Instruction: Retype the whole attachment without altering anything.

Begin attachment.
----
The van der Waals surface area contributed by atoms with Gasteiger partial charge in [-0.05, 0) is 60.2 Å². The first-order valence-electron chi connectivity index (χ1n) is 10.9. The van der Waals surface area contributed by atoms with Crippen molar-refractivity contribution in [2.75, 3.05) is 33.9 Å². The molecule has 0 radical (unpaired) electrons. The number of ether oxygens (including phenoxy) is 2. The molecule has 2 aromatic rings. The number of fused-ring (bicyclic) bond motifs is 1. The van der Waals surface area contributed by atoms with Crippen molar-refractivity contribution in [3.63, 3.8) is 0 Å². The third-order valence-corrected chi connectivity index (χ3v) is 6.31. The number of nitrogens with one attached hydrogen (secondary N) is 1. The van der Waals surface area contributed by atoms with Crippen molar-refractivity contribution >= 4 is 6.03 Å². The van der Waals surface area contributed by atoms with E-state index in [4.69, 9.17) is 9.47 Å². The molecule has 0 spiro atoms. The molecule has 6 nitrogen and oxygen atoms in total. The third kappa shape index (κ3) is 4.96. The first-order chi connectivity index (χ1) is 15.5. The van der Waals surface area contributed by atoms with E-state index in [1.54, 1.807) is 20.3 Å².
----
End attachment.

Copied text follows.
The van der Waals surface area contributed by atoms with Gasteiger partial charge in [-0.05, 0) is 60.2 Å². The first-order valence-electron chi connectivity index (χ1n) is 10.9. The van der Waals surface area contributed by atoms with Crippen molar-refractivity contribution in [2.75, 3.05) is 33.9 Å². The molecule has 0 radical (unpaired) electrons. The number of ether oxygens (including phenoxy) is 2. The molecule has 2 aromatic rings. The number of fused-ring (bicyclic) bond motifs is 1. The van der Waals surface area contributed by atoms with Crippen molar-refractivity contribution in [3.63, 3.8) is 0 Å². The third-order valence-corrected chi connectivity index (χ3v) is 6.31. The number of nitrogens with one attached hydrogen (secondary N) is 1. The van der Waals surface area contributed by atoms with Crippen molar-refractivity contribution >= 4 is 6.03 Å². The van der Waals surface area contributed by atoms with E-state index in [4.69, 9.17) is 9.47 Å². The molecule has 0 spiro atoms. The molecule has 6 nitrogen and oxygen atoms in total. The third kappa shape index (κ3) is 4.96. The first-order chi connectivity index (χ1) is 15.5. The van der Waals surface area contributed by atoms with E-state index in [1.54, 1.807) is 20.3 Å².